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The following article appears in the Spring 2020 issue of Family Safety & Health and represents the type of information your employees and their families can learn about each quarter to help them stay safe while off the job.

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Stay Connected While Keeping a Distance

Even though we know we’re doing it for the safety of our family, friends, co-workers and communities, maintaining a physical distance from people “can be tough,” says Jagdish Khubchandani, a health sciences professor at Ball State University.

You may need to give yourself an extra push on some days, but by making an effort to do something positive every day, you can stay connected and still maintain a physical distance.

Here, we share a number of things Khubchandani says you can do.

  • Go for a walk outside. Even a short trip around the block gives you a chance to see and talk to your neighbors at a safe distance.
  • Maintain a routine. Tempting as it may be to head to the couch for a nap, try to keep your usual working hours and daily activities. Don’t oversleep, but try to get at least seven hours a day.
  • Take time to focus on your personal health and habits. Lots of free workout sessions are being offered online – this is a great opportunity to try something new.
  • Cook. How about trying a new recipe? Or why not join the many people who are giving bread baking a try? Like them, you can share your successes (and funny failures) on social media.
  • Participate in activities that will keep your mind active. Listen to music, try yoga or meditation, take virtual tours of museums, sketch or paint, read or solve puzzles, or play board games.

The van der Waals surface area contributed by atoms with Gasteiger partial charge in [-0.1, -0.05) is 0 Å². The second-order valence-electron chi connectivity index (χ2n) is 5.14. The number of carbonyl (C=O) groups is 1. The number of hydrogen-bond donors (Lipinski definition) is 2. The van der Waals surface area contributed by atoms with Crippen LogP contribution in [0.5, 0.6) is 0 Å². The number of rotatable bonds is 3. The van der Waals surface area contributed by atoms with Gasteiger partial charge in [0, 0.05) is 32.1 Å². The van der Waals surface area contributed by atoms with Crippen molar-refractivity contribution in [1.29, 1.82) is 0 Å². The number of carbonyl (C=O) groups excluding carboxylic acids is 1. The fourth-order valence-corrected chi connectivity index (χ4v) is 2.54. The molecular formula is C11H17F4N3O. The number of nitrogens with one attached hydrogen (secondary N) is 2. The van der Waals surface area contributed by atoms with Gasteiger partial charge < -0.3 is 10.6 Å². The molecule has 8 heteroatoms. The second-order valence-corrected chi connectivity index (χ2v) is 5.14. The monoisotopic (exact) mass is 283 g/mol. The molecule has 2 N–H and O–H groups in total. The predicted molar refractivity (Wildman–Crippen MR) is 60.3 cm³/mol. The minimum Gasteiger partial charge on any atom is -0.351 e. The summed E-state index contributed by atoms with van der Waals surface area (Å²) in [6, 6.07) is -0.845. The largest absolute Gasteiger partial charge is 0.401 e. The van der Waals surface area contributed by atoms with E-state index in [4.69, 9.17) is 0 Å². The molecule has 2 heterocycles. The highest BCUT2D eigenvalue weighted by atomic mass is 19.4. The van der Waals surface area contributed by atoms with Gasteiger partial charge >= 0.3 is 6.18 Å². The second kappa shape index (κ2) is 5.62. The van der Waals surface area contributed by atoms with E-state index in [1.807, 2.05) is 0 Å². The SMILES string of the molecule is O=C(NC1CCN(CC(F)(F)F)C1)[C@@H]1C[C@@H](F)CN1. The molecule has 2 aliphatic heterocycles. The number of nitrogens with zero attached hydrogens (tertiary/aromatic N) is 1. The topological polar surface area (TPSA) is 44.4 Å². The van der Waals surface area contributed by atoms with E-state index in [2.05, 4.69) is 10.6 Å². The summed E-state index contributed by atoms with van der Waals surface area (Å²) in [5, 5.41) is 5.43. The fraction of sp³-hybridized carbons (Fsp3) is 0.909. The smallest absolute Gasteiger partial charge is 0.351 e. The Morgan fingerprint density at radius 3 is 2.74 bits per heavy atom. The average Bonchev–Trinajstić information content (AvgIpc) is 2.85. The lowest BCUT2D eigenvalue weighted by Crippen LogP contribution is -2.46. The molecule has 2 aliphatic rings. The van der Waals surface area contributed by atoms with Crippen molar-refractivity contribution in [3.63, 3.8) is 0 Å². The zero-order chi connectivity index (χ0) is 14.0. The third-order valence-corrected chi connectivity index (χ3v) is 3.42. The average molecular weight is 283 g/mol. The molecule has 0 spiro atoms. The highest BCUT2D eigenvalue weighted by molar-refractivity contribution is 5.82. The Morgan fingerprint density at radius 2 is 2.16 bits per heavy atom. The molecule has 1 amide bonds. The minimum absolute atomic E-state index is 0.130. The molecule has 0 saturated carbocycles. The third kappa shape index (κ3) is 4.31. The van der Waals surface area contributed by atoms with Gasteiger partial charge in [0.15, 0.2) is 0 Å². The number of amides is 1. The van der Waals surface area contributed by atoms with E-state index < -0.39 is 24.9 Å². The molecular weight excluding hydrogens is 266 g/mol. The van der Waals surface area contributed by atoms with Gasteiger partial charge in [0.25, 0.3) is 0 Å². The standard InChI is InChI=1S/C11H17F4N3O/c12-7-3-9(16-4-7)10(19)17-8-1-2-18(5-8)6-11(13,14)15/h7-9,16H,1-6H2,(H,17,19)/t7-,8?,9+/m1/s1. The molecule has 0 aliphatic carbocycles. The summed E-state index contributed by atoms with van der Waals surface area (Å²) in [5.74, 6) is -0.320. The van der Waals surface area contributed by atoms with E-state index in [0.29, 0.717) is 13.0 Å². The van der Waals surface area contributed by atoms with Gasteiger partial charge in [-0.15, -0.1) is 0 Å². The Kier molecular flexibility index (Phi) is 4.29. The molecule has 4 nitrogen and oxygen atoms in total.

• Try not to let anxiety lead to overeating. This can be a challenge if you’re working at your kitchen table – steps away from your pantry and fridge. But binge eating (or drinking) won’t make you feel good for long. This might be a good time to step away and take that walk around the block.
  • Use available technology to work, attend meetings and stay connected with co-workers. But be patient and understanding: For parents of young kids or caregivers for aging parents, this isn’t a typical work-from-home situation.
  • Don’t let physical distancing lead to an unhealthy life on social media. Stay informed about how to keep yourself and your loved ones safe, but know social media is full of misinformation – and by sharing rumors and unconfirmed information, you may unintentionally become part of the problem. Think before you post.
  • Use extra time to tackle spring cleaning and clear clutter. You’ll feel better when you get it done.
  • Think of physical distancing as an opportunity for self-improvement. Maybe you’ve always wanted to learn a new language or wish your presentation skills were stronger. How about taking an online class?